• Thanks for the comment. I think there's an implicit assumption that the field we're using to control the query is unique and monotonically increasing. I agree that if those assumptions don't hold, this won't work to visit all the records in the table. And, of course, you're correct that you'd have to start with a LASTVAL that makes sense. In general, I think you'd want to start with whatever is returned by "select MINIMUM(FIELD) from TABLE". If the field is indexed, most db engines will do better than reading the whole table sequentially.
    – Tom Barron
    Feb 13, 2014 at 21:41

@elcool's solution is a smart idea, but you need to know total number of rows (which can even change while you are executing the query!). So I propose a modified version, which unfortunately needs 3 subqueries instead of 2:

select * from (
    select * from (
        select * from MYLIB.MYTABLE
        order by MYID asc 
        fetch first {last} rows only 
        ) I 
    order by MYID desc
    fetch first {length} rows only
    ) II
order by MYID asc

where {last} should be replaced with row number of the last record I need and {length} should be replaced with the number of rows I need, calculated as last row - first row + 1.

E.g. if I want rows from 10 to 25 (totally 16 rows), {last} will be 25 and {length} will be 25-10+1=16.

  • I despise those who downvote when another person takes time to answer their question.
    – user153923
    Jun 24, 2015 at 19:43

Try this

    WHERE R BETWEEN 10000 AND 20000

The LIMIT clause allows you to limit the number of rows returned by the query. The LIMIT clause is an extension of the SELECT statement that has the following syntax:

SELECT select_list
FROM table_name
ORDER BY sort_expression

In this syntax:

  • n is the number of rows to be returned.
  • m is the number of rows to skip before returning the n rows.

Another shorter version of LIMIT clause is as follows:

LIMIT m, n;

This syntax means skipping m rows and returning the next n rows from the result set.

A table may store rows in an unspecified order. If you don’t use the ORDER BY clause with the LIMIT clause, the returned rows are also unspecified. Therefore, it is a good practice to always use the ORDER BY clause with the LIMIT clause.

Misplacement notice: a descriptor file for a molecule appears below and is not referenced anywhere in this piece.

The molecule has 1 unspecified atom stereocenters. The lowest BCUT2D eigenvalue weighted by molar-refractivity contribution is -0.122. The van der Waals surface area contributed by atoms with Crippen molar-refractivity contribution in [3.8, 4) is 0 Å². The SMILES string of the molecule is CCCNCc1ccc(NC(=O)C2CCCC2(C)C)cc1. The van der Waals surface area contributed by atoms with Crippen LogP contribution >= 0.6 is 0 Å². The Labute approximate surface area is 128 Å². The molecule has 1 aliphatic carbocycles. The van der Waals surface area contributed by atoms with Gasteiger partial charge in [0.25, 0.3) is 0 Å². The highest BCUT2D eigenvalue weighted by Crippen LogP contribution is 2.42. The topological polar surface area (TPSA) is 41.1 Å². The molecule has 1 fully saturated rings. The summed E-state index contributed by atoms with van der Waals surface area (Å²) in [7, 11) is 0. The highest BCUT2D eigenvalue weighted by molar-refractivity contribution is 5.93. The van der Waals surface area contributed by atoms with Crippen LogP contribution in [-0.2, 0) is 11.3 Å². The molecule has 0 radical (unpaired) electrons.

See Db2 LIMIT for more details.


You should also consider the OPTIMIZE FOR n ROWS clause. More details on all of this in the DB2 LUW documentation in the Guidelines for restricting SELECT statements topic:

  • The OPTIMIZE FOR clause declares the intent to retrieve only a subset of the result or to give priority to retrieving only the first few rows. The optimizer can then choose access plans that minimize the response time for retrieving the first few rows.

There are 2 solutions to paginate efficiently on a DB2 table :

1 - the technique using the function row_number() and the clause OVER which has been presented on another post ("SELECT row_number() OVER ( ORDER BY ... )"). On some big tables, I noticed sometimes a degradation of performances.

2 - the technique using a scrollable cursor. The implementation depends of the language used. That technique seems more robust on big tables.

I presented the 2 techniques implemented in PHP during a seminar next year. The slide is available on this link : http://gregphplab.com/serendipity/uploads/slides/DB2_PHP_Best_practices.pdf

Sorry but this document is only in french.


Theres these available options:-

DB2 has several strategies to cope with this problem.
You can use the "scrollable cursor" in feature.
In this case you can open a cursor and, instead of re-issuing a query you can FETCH forward and backward.
This works great if your application can hold state since it doesn't require DB2 to rerun the query every time.
You can use the ROW_NUMBER() OLAP function to number rows and then return the subset you want.
This is ANSI SQL 
You can use the ROWNUM pseudo columns which does the same as ROW_NUMBER() but is suitable if you have Oracle skills.
You can use LIMIT and OFFSET if you are more leaning to a mySQL or PostgreSQL dialect.